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 AA  Vol.11 No.3 , August 2021
Critics of Delegation and Decentralization in Abdicating Authority and Upholding Ubuntu Philosophy in Social Welfare Organizations
Abstract: The purpose of this paper is to reach the augment of the critics of delegation and decentralization in abducting authority and upholding Ubuntu philosophy in Social Welfare Organizations in Zimbabwe. The systematic distribution of authority by the top management in social welfare organizations remains a contested issue in abdicating authority and upholding Ubuntu Philosophy. Abdicating respect and human dignity in delegating responsibility is one of the critical issues in social welfare organizations as some community-based organizations fail to consider the inherent worth of employees before conducting some projects and allocating tasks. In governmental parastatals participatory democratic values are not effectively implemented when delegating duties, the top management restricts itself to major decisions areas like policymaking, coordination and control. The lower-level managers have enough decision-making authority and support to introduce innovativeness in their work. A desktop review was used in accordance with the case study for the study, qualitative and qualitative research methods were used to gather data collected from the research. Data collection methods that were used included observations, focus group discussions and interviews. The targeted population included international, statutory and non-statutory organizations in Zimbabwe. Findings from the study concluded that delegation and decentralization in social welfare organizations are criticized as a result of local beurocracy and inequalities that exist in organizations. Respondents articulated that decentralization becomes an important handicap in upholding the organizational values and ethics. In social welfare organizations, some executives do not understand the basic need for basic respect and compassion for other employees like sharing the responsibility of decision-making.

1. Definition of Terms

1.1. Authority

(Stonner et al., 2003) espoused that authority is a legal or rightful power, a right to command or to act. Stonner further argues that authority is to command or order as well as to delegate from the supervisor to the subordinate to discharge his responsibilities. (Yalokwu, 2006) defined power as the capacity or ability to influence the behavior of other individuals or subordinates. One of the hallmarks of great leadership is effective delegation. (Robbins & Coulter, 2007) defines delegation as, to give a task to somebody else with the responsibility to act on your behalf. That is to give somebody else the power to act, make decisions or allocate resources on your behalf. According to (Robbins, 2009) delegation is when a manager assigns some part of his work to his subordinates and grand them the necessary authority to make decisions.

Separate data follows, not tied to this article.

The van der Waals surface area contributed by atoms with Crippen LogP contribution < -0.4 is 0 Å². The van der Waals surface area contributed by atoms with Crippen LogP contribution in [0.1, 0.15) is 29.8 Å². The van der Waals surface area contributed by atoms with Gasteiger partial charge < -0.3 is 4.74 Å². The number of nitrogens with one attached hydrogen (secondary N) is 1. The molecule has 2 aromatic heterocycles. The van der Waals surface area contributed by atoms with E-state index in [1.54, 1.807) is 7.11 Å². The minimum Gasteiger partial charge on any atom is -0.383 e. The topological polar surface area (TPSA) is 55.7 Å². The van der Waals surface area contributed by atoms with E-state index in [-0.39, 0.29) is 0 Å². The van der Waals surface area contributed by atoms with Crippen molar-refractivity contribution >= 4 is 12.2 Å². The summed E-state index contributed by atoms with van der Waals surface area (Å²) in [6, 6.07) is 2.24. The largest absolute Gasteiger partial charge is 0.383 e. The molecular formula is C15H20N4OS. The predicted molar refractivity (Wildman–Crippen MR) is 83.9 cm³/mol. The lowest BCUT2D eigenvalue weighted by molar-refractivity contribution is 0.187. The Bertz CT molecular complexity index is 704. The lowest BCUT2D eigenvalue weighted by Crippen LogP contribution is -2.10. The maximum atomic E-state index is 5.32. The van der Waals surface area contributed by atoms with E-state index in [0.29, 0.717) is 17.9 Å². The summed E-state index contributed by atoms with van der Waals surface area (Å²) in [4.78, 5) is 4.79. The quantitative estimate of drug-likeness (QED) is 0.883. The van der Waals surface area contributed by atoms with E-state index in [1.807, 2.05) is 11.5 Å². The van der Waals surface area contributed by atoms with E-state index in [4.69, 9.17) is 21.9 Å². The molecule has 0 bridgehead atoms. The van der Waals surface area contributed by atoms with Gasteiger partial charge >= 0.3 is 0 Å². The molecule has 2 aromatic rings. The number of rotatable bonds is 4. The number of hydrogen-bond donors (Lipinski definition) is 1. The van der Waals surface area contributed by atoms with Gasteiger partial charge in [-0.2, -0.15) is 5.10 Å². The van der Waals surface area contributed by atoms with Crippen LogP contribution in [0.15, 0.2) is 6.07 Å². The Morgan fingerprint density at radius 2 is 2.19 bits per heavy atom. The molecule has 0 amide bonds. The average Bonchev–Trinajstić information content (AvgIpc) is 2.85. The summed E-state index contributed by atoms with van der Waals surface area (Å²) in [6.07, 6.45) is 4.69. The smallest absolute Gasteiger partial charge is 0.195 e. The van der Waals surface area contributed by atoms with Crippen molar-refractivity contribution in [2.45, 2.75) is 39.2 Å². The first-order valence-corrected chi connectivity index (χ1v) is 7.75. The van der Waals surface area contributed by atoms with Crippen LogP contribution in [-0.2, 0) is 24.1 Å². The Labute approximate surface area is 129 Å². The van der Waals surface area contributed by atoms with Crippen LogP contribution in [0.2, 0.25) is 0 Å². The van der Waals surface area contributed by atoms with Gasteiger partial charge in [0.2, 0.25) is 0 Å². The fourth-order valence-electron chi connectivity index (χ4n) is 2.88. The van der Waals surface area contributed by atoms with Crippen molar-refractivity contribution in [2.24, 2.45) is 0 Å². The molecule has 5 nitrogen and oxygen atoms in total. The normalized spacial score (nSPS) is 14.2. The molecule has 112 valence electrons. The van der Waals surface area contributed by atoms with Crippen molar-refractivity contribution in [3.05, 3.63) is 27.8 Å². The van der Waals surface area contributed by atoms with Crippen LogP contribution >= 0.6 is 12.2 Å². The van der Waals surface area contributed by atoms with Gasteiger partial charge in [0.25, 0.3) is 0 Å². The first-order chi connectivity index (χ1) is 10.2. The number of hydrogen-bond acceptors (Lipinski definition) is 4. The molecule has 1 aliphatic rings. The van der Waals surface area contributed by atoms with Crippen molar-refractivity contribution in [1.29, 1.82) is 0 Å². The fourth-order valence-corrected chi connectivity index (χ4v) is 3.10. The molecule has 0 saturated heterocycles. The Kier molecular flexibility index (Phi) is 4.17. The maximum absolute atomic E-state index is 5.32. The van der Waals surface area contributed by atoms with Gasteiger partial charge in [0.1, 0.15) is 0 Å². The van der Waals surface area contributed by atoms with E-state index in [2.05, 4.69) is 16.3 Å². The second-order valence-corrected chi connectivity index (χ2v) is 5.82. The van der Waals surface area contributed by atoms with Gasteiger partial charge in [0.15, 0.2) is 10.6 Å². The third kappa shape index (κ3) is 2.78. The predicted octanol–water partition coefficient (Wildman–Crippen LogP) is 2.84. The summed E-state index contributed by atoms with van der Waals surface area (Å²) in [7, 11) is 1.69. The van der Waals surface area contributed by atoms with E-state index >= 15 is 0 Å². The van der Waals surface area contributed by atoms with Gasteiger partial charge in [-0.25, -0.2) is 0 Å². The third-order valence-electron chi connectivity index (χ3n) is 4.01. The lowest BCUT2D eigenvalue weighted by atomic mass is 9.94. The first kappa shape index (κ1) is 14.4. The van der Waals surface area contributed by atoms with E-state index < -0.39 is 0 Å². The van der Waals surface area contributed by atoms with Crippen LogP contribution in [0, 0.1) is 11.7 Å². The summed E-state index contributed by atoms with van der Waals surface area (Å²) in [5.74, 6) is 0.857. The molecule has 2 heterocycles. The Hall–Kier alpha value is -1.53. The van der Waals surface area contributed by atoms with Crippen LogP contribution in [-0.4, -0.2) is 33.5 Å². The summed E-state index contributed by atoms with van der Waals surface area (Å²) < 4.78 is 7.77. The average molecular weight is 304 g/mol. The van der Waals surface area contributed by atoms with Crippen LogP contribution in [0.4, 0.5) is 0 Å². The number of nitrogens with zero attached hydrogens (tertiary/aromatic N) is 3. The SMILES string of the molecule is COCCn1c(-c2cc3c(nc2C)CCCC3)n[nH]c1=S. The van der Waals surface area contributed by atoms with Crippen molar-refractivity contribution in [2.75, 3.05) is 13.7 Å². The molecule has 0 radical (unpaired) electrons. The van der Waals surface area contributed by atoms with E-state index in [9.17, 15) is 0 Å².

1.2. Decentralization

(Robbins & Coulter, 2007) espoused that decentralization refers to the systematic effort to delegate to the lower levels of all authority that can only be exercised at control points. To abdicate, on the other hand, is simply to fail to fulfill a duty or responsibility. The word abdication is derived from the Latin abdication meaning to disown or renounce (Stonner et al., 2003). In a broader sense abdication is the act of renouncing and resigning from any office but it is applied especially to the supreme office of state. According to (Robbins & Coulter, 2007) decentralization is both a philosophy of management (to prepare inside people for future positions) and a technique of organizing (creating a number of centers of initiative). (Stonner et al., 2003) argues that decentralization of authority is different from the dispersal of activities. Thus dispersal of activities in different geographical areas is a strategic decision; decentralization is concerned with the distribution of authority, not the activities. (Stonner et al., 2003) further argues that decentralization is an extension of delegation: there may be delegation without decentralization, but no decentralization is possible without delegation. The degree of decentralization can be measured through a number of decisions, more important decisions, the scope of decisions, and less controls on lower-level managers.